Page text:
Saturday, July 16, 2011

The Mermaid’s Tale

Mermaid statue at Laem SamilaImage via Wikipedia

Among the rampant myths and tall tales that have entertained humankind for millennia, mermaids occupy a unique position in the lineup because of the way they are depicted in different cultures. Some see them as a magical and benevolent creature, while others warn that they are the harbinger of disaster. Although they are widely regarded as fictional characters, people have claimed sightings of mermaids throughout time, which begs the question: are mermaids real?

The first known mermaid tales came from Assyria, which is now northern Iraq, around 1,000 BC. This story explains the mermaid’s inception through the goddess Atargatis falling in love with a human shepherd, who she ends up killing unintentionally. She was so ashamed that she threw herself into a lake, intending to become a fish for all eternity, but her beauty could not be concealed by the lake; thus, she assumed the tail of a fish and the upper body of a human. In Greece, it is told that the sister of Alexander the Great was turned into a mermaid upon her death, and she resides in the Aegean Sea. When a ship came upon the mermaid one day, she asked, “Is King Alexander alive?” The response was that indeed he was, and conquering the world, which brought so much joy to her that she made the sea calm for the sailors to safely navigate their way.

In Asian cultures, the mermaid is a thing of wonder. Chinese folklore describes a mermaid as being capable of shedding tears that turn into pearls, and knitting a valuable material that is lightweight and translucent. For these reasons, mermaids were sought after by fishermen, but there was a slight catch to this catch — the mermaid sang a song so beautiful that it would lure the men into a trance, causing them to make foolish decisions that could result in death. A fisherman who wishes to catch a mermaid is a symbol of negative character in China, as they look upon the mermaid as a creature of grace and beauty. Japanese legend tells of gaining immortality by consuming the flesh of a mermaid. However, catching one was thought to bring about storms and bad luck, so any catch was thrown back to sea. If one were to wash up on shore, it was an omen for impending warfare or catastrophe.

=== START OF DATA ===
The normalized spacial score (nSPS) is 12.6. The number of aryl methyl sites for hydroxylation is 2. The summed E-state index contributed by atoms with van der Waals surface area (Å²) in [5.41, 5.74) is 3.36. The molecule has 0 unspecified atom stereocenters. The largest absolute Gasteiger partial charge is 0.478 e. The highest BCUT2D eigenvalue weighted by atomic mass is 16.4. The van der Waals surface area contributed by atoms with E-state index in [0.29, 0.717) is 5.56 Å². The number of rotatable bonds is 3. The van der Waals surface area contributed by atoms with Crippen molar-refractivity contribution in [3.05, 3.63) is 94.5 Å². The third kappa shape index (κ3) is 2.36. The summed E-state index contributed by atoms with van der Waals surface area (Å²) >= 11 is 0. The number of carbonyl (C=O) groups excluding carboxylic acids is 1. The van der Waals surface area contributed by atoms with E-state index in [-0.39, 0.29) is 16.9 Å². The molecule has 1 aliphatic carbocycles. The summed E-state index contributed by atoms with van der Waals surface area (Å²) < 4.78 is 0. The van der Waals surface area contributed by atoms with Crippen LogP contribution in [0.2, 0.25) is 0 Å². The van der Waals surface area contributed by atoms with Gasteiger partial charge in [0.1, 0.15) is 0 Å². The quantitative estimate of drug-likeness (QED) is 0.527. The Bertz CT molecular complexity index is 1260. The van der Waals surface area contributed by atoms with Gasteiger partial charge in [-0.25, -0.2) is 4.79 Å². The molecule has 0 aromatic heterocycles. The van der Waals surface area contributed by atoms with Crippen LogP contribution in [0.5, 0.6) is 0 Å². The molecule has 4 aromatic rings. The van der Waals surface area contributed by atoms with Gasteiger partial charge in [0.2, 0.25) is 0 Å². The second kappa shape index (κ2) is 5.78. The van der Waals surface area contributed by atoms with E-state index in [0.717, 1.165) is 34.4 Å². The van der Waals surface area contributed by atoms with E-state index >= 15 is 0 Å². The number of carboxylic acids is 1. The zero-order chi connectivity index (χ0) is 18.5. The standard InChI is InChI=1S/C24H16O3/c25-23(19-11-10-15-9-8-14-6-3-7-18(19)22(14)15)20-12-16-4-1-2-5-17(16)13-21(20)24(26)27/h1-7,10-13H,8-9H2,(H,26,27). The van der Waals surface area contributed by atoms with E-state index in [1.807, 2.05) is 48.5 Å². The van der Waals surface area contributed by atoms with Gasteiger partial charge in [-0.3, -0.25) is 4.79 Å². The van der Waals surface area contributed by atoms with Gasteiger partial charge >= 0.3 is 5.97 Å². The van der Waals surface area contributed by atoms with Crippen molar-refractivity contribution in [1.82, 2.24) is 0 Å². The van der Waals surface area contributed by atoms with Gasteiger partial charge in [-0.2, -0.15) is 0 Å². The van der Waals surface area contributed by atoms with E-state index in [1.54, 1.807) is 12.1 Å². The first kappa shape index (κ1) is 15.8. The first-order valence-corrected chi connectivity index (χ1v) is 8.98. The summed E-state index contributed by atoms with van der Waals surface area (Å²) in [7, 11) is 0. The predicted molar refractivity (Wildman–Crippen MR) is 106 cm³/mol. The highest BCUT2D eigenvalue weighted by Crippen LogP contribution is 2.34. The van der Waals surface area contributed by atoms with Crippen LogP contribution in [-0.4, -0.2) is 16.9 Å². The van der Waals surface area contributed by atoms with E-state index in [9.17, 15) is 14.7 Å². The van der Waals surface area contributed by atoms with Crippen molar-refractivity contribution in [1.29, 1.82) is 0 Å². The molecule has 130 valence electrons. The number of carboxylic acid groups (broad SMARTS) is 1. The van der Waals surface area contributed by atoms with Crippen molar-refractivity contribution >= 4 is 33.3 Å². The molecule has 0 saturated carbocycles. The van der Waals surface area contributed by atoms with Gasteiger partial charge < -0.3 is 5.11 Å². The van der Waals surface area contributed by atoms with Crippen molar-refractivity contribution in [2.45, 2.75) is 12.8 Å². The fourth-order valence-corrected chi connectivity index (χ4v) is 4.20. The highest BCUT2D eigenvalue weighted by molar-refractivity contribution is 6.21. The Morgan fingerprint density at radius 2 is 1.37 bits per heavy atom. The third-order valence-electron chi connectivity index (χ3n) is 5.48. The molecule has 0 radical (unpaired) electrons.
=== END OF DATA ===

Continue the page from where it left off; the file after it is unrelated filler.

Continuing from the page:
The British are less enamored with the mermaid, believing her to be the creator of misfortune at sea. While some stories claim that mermaids aren’t aware or forget that humans cannot breathe underwater, it is more often told that the mermaid is a mischievous creature, with every intent of seducing and confusing sailors to their inevitable demise. A mermaid sighting is a sure sign of bad luck. A mermaid on dry land will grow legs, but her longevity is at risk due to becoming dried out. Many people have claimed to have seen the creature, in places ranging from Canada to Java. A town in Israel offered a $1 million dollar reward to any person who could prove the existence of a mermaid after dozens of people reported seeing one leaping like a dolphin off its coast. This was in 2009, and the monies have yet to be awarded.

While there have been many fraudulent attempts at proving their existence, none have surfaced that can be scientifically authenticated. But the stories must come from somewhere….

Thanks to Aqua News and Leisure Pro

Kathy Dowsett

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